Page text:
The article provides an overview of the Aboriginal Prenatal Wellness Program (APWP) in central Alberta, Canada. The four Maskwacis First Nations of Hobbema border Wetaskiwin and Ponoka Counties in Central Alberta and have a total population of 13,784 people.
The Aboriginal Prenatal Wellness Program is a culturally safe program that provides client-centered prenatal care that is designed to empower women, families and communities.
The program was created in 2005 to serve Aboriginal women who weren’t accessing the traditional system for prenatal care. Between 2002 and 2007, 16.5 percent of all women in Central Alberta who delivered at Wetaskiwin Hospital and Care Centre had received little or no prenatal care prior to their delivery. Of those, 82 percent were from the Maskwacis area.
The article discusses aspects of providing culturally safe care, including the importance of assessing cultural biases, understanding the roots of health disparities in Aboriginal communities, and understanding cultural history and current practices. Central to cultural safety is self-reflection and building trustful and respectful relationships.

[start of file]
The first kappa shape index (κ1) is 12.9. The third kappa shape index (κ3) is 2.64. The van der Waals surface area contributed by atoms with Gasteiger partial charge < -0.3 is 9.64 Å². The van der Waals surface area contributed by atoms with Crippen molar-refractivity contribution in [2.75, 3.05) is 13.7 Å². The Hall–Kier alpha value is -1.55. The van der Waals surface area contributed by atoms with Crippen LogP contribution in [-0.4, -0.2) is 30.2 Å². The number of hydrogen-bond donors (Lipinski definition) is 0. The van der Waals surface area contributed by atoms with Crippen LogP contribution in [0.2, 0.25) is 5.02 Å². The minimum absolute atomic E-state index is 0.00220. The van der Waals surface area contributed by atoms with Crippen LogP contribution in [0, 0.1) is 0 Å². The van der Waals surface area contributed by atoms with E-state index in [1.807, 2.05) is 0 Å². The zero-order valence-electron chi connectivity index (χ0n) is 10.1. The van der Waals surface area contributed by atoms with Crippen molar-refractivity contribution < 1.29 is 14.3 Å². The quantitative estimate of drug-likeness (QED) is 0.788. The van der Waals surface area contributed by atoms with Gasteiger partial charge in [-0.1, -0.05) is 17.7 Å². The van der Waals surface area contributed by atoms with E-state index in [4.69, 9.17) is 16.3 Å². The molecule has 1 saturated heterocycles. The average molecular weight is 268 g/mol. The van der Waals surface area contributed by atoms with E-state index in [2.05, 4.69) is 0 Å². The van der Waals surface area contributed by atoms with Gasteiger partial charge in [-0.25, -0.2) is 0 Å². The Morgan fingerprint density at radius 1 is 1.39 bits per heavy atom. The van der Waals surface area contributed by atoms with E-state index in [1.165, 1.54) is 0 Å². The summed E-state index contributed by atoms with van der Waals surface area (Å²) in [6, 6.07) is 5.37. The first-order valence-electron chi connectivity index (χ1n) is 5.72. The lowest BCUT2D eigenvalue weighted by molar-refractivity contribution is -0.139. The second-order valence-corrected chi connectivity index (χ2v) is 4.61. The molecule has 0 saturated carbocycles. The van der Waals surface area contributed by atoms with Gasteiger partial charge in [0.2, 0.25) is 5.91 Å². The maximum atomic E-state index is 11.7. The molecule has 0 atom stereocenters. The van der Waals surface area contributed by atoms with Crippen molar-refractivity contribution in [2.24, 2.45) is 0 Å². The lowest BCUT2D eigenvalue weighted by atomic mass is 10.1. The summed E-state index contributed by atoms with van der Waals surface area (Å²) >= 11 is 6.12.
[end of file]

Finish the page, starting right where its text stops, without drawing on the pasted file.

The article provides a summary of an evaluation of the program. Overall, between November 2005 and February 2009, 281 women participated in the program and the percentage of women having limited or no prenatal care dropped.
In terms of substance use, forty-four percent of women stated that they quit drinking and using drugs once they found out they were pregnant while 39 percent decreased their smoking and 16 percent quit smoking.
For more on cultural safety and FASD prevention, see earlier posts:
- First Peoples Child & Family Review journal: Special Issue on FASD (December 9, 2013)
- Health Professionals Working With First Nations, Inuit, and Métis Consensus Guideline from the Society of Obstetricians and Gynaecologists of Canada (July 21, 2013)
- Decolonizing FASD Policy in Canada (October 8, 2012)
- Cultural Safety and FASD Prevention (August 23, 2012)
- Postcolonial Theory for Beginners (September 1, 2010)